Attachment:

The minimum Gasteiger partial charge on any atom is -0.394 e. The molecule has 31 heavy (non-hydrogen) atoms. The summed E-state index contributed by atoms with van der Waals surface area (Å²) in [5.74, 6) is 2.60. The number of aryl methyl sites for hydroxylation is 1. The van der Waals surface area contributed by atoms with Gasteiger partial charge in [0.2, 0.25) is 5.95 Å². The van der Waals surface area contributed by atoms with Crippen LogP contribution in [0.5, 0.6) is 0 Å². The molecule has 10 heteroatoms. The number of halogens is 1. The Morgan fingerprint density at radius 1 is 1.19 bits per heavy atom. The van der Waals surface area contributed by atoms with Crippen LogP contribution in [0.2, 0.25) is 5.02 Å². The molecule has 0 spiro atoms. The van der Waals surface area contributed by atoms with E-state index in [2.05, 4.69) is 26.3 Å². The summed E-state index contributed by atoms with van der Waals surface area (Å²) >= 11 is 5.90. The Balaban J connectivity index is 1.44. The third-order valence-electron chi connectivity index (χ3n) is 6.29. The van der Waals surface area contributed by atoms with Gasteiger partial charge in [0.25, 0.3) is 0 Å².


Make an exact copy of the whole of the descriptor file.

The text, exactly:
The minimum Gasteiger partial charge on any atom is -0.394 e. The molecule has 31 heavy (non-hydrogen) atoms. The summed E-state index contributed by atoms with van der Waals surface area (Å²) in [5.74, 6) is 2.60. The number of aryl methyl sites for hydroxylation is 1. The van der Waals surface area contributed by atoms with Gasteiger partial charge in [0.2, 0.25) is 5.95 Å². The van der Waals surface area contributed by atoms with Crippen LogP contribution in [0.5, 0.6) is 0 Å². The molecule has 10 heteroatoms. The number of halogens is 1. The Morgan fingerprint density at radius 1 is 1.19 bits per heavy atom. The van der Waals surface area contributed by atoms with Crippen LogP contribution in [0.2, 0.25) is 5.02 Å². The molecule has 0 spiro atoms. The van der Waals surface area contributed by atoms with E-state index in [2.05, 4.69) is 26.3 Å². The summed E-state index contributed by atoms with van der Waals surface area (Å²) >= 11 is 5.90. The Balaban J connectivity index is 1.44. The third-order valence-electron chi connectivity index (χ3n) is 6.29. The van der Waals surface area contributed by atoms with Gasteiger partial charge in [0.25, 0.3) is 0 Å².